The changed guidance to which he refers are March 2023 revisions to the financial reporting regulations. They now define “personal hospitality of any [sic] individual” — the 1978 Act’s description of gifts that judges need not report. The director of the Administrative Office of U.S. Courts said that the revised “guidance . . . clarifies” what items are exempt from reporting. Such personal hospitality is non-business hospitality at the host’s residence or personal property. Hospitality that judges and justices need not report include only “food, lodging, or entertainment.” The exemption does not include “gifts . . . such as transportation that substitutes for commercial transportation” (such as a host’s private plane).
The April 7 statement raises numerous questions, including:
- Did the fact that the Conference tightened the reporting guidelines mean that the regulations in place earlier did not require disclosure? The same editorial cited above said that “[h]ad the [March 2023] rules been in effect earlier, [Thomas] would have had to disclose the trips he took.” That assumes that Thomas was not obligated to disclose his trips under the pre-March statutory and regulatory regime. Two watchdog groups, however, here, and here explain that the Ethics in Government Act and the judicial branch regulations have always required disclosing gifts of transportation.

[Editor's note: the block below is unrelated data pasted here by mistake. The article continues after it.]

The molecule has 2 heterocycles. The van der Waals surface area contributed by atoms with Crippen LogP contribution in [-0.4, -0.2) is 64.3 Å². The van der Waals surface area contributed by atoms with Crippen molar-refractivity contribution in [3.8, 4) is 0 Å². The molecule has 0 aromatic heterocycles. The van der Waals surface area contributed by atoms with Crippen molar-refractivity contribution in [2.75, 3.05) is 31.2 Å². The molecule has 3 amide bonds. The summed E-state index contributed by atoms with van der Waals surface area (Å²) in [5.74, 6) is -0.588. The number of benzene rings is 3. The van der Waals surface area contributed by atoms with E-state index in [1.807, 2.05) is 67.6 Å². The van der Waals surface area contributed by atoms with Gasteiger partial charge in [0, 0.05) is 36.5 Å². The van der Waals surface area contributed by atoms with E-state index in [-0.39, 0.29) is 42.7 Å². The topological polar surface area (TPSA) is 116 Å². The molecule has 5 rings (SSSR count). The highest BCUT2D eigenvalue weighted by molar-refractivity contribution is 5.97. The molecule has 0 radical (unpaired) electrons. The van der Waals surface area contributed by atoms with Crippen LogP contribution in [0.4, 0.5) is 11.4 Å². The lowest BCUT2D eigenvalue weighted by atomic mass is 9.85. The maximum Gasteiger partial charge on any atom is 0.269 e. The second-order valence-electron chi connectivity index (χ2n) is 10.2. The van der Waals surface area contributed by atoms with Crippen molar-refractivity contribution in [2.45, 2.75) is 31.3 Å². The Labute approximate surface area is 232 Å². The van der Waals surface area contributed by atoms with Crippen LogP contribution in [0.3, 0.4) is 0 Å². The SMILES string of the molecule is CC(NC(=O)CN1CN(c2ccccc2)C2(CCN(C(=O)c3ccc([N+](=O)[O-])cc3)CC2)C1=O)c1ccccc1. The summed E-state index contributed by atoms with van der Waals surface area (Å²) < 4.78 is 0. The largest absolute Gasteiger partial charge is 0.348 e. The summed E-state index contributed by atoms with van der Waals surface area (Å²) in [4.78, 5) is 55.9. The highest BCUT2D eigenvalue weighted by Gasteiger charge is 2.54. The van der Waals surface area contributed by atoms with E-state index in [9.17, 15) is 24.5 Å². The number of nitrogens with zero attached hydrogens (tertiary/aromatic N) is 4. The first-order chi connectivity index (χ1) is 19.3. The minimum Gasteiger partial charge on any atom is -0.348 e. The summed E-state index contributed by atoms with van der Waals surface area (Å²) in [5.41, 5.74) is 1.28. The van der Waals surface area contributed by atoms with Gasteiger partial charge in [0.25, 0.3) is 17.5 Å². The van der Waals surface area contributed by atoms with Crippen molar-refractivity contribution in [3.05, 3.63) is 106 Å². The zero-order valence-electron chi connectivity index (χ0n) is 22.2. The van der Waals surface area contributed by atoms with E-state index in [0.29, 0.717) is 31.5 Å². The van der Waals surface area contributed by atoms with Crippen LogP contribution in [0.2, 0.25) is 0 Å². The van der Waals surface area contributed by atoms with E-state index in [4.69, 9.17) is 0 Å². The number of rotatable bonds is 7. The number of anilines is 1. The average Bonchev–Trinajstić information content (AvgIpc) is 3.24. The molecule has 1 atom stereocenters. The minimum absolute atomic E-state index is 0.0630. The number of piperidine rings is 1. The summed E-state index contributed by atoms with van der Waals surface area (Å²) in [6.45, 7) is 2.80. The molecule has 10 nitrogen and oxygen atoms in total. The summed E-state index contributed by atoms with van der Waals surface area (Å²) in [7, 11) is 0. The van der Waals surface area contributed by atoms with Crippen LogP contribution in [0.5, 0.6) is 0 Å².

- When “early in his tenure” did he seek guidance (he joined the Court in October 1991) and about what specific hospitality did he seek it? Did early “guidance” that a modest bit of hospitality could go unreported become a ticket for not reporting much more elaborate gifts provided later in his tenure, gifts that stretch the definition of “personal hospitality of an individual” and “social hospitality based on personal relationships”?
- How vigorously did he seek guidance and which “others” provided it? The Conference’s Codes of Conduct Committee issues advisory opinions — technically only to judges to whom the code “applies” but justices also seek opinions. The Conference authorizes the committee to issue opinions on the code and on some statutory provisions. Thomas might have received guidance from the committee on the 1989 Ethics Reform gift provisions but not the Ethics in Government Act’s “personal hospitality” gift exception (the Administrative Office director’s letter explained that the committee has no authority to issue opinions on that term).